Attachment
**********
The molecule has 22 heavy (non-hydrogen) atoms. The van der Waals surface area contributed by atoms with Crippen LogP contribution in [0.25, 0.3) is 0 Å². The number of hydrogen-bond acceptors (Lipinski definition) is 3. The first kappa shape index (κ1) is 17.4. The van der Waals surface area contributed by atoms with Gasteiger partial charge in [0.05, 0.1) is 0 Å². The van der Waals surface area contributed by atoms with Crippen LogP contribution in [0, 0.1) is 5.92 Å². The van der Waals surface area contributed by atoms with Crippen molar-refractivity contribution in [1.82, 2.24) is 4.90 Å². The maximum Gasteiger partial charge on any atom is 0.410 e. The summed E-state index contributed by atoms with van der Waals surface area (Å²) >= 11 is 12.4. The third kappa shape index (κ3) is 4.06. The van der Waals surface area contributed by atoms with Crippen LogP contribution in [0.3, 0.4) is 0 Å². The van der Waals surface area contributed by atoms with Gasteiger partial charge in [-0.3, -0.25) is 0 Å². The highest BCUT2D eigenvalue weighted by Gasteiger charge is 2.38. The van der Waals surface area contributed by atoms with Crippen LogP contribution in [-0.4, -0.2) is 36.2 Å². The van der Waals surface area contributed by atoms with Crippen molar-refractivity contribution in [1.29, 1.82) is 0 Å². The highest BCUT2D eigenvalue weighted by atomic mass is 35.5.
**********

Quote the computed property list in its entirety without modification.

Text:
The molecule has 22 heavy (non-hydrogen) atoms. The van der Waals surface area contributed by atoms with Crippen LogP contribution in [0.25, 0.3) is 0 Å². The number of hydrogen-bond acceptors (Lipinski definition) is 3. The first kappa shape index (κ1) is 17.4. The van der Waals surface area contributed by atoms with Gasteiger partial charge in [0.05, 0.1) is 0 Å². The van der Waals surface area contributed by atoms with Crippen LogP contribution in [0, 0.1) is 5.92 Å². The van der Waals surface area contributed by atoms with Crippen molar-refractivity contribution in [1.82, 2.24) is 4.90 Å². The maximum Gasteiger partial charge on any atom is 0.410 e. The summed E-state index contributed by atoms with van der Waals surface area (Å²) >= 11 is 12.4. The third kappa shape index (κ3) is 4.06. The van der Waals surface area contributed by atoms with Crippen LogP contribution in [0.3, 0.4) is 0 Å². The van der Waals surface area contributed by atoms with Gasteiger partial charge in [-0.3, -0.25) is 0 Å². The highest BCUT2D eigenvalue weighted by Gasteiger charge is 2.38. The van der Waals surface area contributed by atoms with Crippen LogP contribution in [-0.4, -0.2) is 36.2 Å². The van der Waals surface area contributed by atoms with Crippen molar-refractivity contribution in [1.29, 1.82) is 0 Å². The highest BCUT2D eigenvalue weighted by atomic mass is 35.5.